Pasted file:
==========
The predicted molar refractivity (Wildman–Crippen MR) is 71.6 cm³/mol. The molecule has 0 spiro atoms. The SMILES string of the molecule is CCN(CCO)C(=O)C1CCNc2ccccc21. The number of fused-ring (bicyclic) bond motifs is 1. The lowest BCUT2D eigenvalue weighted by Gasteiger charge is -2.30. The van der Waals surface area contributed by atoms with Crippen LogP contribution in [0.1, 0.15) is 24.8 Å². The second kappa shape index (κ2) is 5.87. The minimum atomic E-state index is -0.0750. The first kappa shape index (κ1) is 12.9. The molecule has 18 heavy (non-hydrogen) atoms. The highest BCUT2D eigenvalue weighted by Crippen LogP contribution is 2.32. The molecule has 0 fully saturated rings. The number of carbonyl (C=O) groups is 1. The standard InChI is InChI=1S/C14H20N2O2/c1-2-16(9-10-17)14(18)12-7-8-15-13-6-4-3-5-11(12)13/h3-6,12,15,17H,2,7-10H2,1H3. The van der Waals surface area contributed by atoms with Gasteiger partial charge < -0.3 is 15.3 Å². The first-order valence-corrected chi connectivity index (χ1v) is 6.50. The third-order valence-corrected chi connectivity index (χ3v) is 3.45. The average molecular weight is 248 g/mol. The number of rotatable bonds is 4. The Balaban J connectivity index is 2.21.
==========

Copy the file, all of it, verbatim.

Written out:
The predicted molar refractivity (Wildman–Crippen MR) is 71.6 cm³/mol. The molecule has 0 spiro atoms. The SMILES string of the molecule is CCN(CCO)C(=O)C1CCNc2ccccc21. The number of fused-ring (bicyclic) bond motifs is 1. The lowest BCUT2D eigenvalue weighted by Gasteiger charge is -2.30. The van der Waals surface area contributed by atoms with Crippen LogP contribution in [0.1, 0.15) is 24.8 Å². The second kappa shape index (κ2) is 5.87. The minimum atomic E-state index is -0.0750. The first kappa shape index (κ1) is 12.9. The molecule has 18 heavy (non-hydrogen) atoms. The highest BCUT2D eigenvalue weighted by Crippen LogP contribution is 2.32. The molecule has 0 fully saturated rings. The number of carbonyl (C=O) groups is 1. The standard InChI is InChI=1S/C14H20N2O2/c1-2-16(9-10-17)14(18)12-7-8-15-13-6-4-3-5-11(12)13/h3-6,12,15,17H,2,7-10H2,1H3. The van der Waals surface area contributed by atoms with Gasteiger partial charge < -0.3 is 15.3 Å². The first-order valence-corrected chi connectivity index (χ1v) is 6.50. The third-order valence-corrected chi connectivity index (χ3v) is 3.45. The average molecular weight is 248 g/mol. The number of rotatable bonds is 4. The Balaban J connectivity index is 2.21.